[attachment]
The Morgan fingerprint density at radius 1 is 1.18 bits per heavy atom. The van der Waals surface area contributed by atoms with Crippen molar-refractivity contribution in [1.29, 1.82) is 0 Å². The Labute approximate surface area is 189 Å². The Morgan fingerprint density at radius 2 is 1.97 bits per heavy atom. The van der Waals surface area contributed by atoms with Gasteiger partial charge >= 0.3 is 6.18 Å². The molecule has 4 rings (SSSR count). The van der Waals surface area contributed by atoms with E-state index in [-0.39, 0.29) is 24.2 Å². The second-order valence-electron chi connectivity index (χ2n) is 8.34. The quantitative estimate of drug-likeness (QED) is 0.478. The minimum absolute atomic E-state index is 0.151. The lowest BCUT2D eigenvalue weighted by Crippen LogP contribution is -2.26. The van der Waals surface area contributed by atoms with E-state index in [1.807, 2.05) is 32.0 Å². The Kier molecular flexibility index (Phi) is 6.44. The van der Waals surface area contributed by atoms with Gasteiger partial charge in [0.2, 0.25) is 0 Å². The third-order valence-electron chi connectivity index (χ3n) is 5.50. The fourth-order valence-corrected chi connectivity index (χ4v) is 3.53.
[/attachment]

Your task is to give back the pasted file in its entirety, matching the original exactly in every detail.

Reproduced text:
The Morgan fingerprint density at radius 1 is 1.18 bits per heavy atom. The van der Waals surface area contributed by atoms with Crippen molar-refractivity contribution in [1.29, 1.82) is 0 Å². The Labute approximate surface area is 189 Å². The Morgan fingerprint density at radius 2 is 1.97 bits per heavy atom. The van der Waals surface area contributed by atoms with Gasteiger partial charge >= 0.3 is 6.18 Å². The molecule has 4 rings (SSSR count). The van der Waals surface area contributed by atoms with E-state index in [-0.39, 0.29) is 24.2 Å². The second-order valence-electron chi connectivity index (χ2n) is 8.34. The quantitative estimate of drug-likeness (QED) is 0.478. The minimum absolute atomic E-state index is 0.151. The lowest BCUT2D eigenvalue weighted by Crippen LogP contribution is -2.26. The van der Waals surface area contributed by atoms with E-state index in [1.807, 2.05) is 32.0 Å². The Kier molecular flexibility index (Phi) is 6.44. The van der Waals surface area contributed by atoms with Gasteiger partial charge in [0.2, 0.25) is 0 Å². The third-order valence-electron chi connectivity index (χ3n) is 5.50. The fourth-order valence-corrected chi connectivity index (χ4v) is 3.53.